Sentence to ponder over (Fixerpreneurship by Shekhar Gupta):
- If you draw a simple chart of the large companies that have lost the most value on the stock markets over the past three years, you’d notice that almost all of these were doing business on the same cusp of politics, finance and natural resources. To that extent, you have to admit that the market has been the first to sense the rot and has applied a stunning self-correction, severely punishing those responsible for it. Many of those who called themselves masters of the universe until just the other day, flaunting Bentleys, private jets, yachts, Swiss chalets and more, are now hiding from their bankers and shareholders and blaming the “system”. Obviously, there can be no sympathy for them or for their bankers. The small shareholder is always the victim of hype. So the markets, at least, have responded to this multi-layered crisis of governance.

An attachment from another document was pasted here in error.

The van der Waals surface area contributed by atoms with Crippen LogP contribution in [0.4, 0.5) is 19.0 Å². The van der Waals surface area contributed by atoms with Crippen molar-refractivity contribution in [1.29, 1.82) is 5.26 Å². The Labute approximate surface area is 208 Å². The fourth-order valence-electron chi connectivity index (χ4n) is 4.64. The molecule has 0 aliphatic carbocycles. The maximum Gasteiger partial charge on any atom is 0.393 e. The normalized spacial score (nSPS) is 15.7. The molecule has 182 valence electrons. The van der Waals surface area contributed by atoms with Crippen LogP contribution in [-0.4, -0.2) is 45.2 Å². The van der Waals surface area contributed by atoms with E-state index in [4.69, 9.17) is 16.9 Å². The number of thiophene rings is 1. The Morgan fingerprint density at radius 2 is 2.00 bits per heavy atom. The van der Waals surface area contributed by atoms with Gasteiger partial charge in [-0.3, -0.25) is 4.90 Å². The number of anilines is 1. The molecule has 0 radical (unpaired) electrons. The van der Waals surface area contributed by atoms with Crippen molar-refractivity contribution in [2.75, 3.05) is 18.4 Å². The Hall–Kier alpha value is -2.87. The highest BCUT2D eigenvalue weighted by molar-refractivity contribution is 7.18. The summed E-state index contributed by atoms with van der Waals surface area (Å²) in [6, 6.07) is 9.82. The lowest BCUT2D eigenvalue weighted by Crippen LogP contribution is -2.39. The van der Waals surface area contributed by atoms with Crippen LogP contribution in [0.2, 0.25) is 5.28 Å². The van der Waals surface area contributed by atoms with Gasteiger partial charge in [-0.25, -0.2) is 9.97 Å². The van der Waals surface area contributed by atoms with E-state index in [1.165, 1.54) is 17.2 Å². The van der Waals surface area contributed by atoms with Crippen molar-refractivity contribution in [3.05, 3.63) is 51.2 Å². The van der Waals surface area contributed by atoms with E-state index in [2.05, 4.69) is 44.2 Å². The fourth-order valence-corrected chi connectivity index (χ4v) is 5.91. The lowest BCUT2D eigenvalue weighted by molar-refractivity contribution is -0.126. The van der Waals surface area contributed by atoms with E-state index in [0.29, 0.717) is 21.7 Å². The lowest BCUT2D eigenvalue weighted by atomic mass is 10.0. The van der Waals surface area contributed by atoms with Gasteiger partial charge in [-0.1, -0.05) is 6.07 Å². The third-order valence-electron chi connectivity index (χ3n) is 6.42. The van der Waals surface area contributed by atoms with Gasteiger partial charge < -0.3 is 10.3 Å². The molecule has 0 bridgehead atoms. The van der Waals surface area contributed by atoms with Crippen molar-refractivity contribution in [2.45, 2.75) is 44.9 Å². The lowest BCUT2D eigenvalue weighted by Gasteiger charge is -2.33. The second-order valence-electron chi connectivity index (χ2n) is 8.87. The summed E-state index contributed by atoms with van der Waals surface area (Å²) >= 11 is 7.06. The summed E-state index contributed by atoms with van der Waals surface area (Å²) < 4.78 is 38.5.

Prof Ajay has very interesting post here discussing about the Indian capitalism and its wings of fire.
Sadanand Dhume point out that unlike India "Japan, South Korea and Singapore didn't start seriously expanding their social welfare programs before they were well into middle-income status—at which point growth had begun addressing the major woes."